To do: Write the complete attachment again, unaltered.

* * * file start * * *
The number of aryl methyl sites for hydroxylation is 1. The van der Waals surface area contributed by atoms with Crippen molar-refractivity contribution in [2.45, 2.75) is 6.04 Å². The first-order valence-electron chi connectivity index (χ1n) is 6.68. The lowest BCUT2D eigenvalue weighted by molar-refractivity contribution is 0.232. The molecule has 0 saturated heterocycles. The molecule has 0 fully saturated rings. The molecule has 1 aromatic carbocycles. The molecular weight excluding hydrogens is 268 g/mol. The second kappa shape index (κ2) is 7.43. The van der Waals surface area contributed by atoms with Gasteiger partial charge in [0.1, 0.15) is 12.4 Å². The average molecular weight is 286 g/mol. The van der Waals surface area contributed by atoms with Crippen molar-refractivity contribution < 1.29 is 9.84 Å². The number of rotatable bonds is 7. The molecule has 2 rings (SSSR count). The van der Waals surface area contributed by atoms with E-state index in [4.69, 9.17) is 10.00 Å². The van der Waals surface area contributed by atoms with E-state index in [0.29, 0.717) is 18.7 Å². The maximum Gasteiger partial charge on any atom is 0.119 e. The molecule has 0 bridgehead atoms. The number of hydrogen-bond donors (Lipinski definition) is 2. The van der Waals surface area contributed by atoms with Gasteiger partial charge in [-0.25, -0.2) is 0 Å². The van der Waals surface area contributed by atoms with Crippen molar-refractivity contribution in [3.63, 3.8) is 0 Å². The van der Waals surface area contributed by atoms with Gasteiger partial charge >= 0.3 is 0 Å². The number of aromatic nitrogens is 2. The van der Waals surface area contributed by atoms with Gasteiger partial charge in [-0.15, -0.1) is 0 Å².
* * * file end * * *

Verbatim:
The number of aryl methyl sites for hydroxylation is 1. The van der Waals surface area contributed by atoms with Crippen molar-refractivity contribution in [2.45, 2.75) is 6.04 Å². The first-order valence-electron chi connectivity index (χ1n) is 6.68. The lowest BCUT2D eigenvalue weighted by molar-refractivity contribution is 0.232. The molecule has 0 saturated heterocycles. The molecule has 0 fully saturated rings. The molecule has 1 aromatic carbocycles. The molecular weight excluding hydrogens is 268 g/mol. The second kappa shape index (κ2) is 7.43. The van der Waals surface area contributed by atoms with Gasteiger partial charge in [0.1, 0.15) is 12.4 Å². The average molecular weight is 286 g/mol. The van der Waals surface area contributed by atoms with Crippen molar-refractivity contribution < 1.29 is 9.84 Å². The number of rotatable bonds is 7. The molecule has 2 rings (SSSR count). The van der Waals surface area contributed by atoms with E-state index in [4.69, 9.17) is 10.00 Å². The van der Waals surface area contributed by atoms with E-state index in [0.29, 0.717) is 18.7 Å². The maximum Gasteiger partial charge on any atom is 0.119 e. The molecule has 0 bridgehead atoms. The number of hydrogen-bond donors (Lipinski definition) is 2. The van der Waals surface area contributed by atoms with Gasteiger partial charge in [-0.25, -0.2) is 0 Å². The van der Waals surface area contributed by atoms with Crippen molar-refractivity contribution in [3.63, 3.8) is 0 Å². The van der Waals surface area contributed by atoms with Gasteiger partial charge >= 0.3 is 0 Å². The number of aromatic nitrogens is 2. The van der Waals surface area contributed by atoms with Gasteiger partial charge in [-0.15, -0.1) is 0 Å².